Writing instruction is organized around four units of study. Second-grade students begin with the unit Lessons from the Masters: Improving Narrative Craft. In this unit, students learn how to create engaging narratives by stretching out small moments and writing detail. Unit 2, Lab Reports and Science Books uses inspirational nonfiction texts to help design and write about experiments and other scientific information. Unit 3, Writing About Reading, has students read closely and gather evidence from texts to craft persuasive arguments. The final unit of grade two, Poetry: Big Thoughts in Small Packages helps our second-grade writers explore and experiment with language. Students learn to use line breaks to express the meaning and rhythm they intend and use visualization and figures of speech to make writing clear and powerful.
The writing program is built around the workshop model to instruction. Writers are given direct, explicit instruction in the skills and strategies of proficient writers. Students are actively involved in their writing. They spend time collaborating with writing partners. Writers are given opportunities to talk and respond to each others work. As thoughtful and skillful writers, they learn to set goals for themselves.
Explicit instruction is given during a mini-lesson. Afterward, students are provided long stretches of time to write. During this stretch of time, teachers conference with students individually or work with small groups to maximize their potential as writers. Teaching is consistently responsive to the needs of the students.
Emphasis is placed upon the 7 Traits of Writing: Ideas, Organization, Voice, Word Choice, Sentence Fluency, Conventions, and Presentation. These traits are an important support structure for fluent and thoughtful writers.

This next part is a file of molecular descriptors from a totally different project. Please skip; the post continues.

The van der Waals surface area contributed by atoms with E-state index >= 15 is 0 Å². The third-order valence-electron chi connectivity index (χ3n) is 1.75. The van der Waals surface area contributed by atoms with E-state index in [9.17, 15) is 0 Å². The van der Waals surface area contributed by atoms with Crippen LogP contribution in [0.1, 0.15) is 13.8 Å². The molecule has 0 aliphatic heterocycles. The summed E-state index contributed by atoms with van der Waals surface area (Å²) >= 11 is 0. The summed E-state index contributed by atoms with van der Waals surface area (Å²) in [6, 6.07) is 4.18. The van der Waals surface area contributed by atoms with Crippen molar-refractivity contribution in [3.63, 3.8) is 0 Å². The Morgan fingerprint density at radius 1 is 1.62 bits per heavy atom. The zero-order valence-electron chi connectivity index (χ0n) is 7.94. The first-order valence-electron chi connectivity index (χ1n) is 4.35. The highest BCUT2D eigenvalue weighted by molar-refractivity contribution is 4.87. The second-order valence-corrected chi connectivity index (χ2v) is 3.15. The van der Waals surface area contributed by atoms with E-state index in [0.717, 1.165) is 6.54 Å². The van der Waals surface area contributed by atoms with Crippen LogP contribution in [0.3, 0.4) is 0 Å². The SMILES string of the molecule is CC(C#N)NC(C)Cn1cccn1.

A focus on communities in second-grade social studies generates questions. How do communities change? What shapes a culture or community? What are the roles of citizens in their communities? These questions are addressed as second-graders explore units about friendship, Native Americans and colonial America. A country study on Greece helps children make connections between life in America and life in other countries. Using Maps, Globes, and Graphs, students learn and practice map skills. Positive character traits are recognized and discussed as historical leaders such as Samuel Adams, Chief Joseph and Rosa Parks are introduced.
Second grade students begin the year by learning to publish a document that uses the skills of inserting pictures and formatting fonts and text styles. Second graders also learn how to be "CyberSmart." CyberSmart students know how to safeguard their personal information, use good manners, recognize advertising, evaluate websites and apply the attributes of good citizenship to the cyber environment. Students use VoiceThread to learn about collaborating on a digital project. Digital cameras are introduced in the spring. In a collaboration between art and computer, students learn to take photographs and then organize, edit and print the photos. Towards the end of the year, students work to create a research report. This project is a collaboration between the classroom, library and computer. Students learn to find and save photos from the Internet, use iPhoto to organize photos and use a word processing program to type and format a report with text and photos in computer class.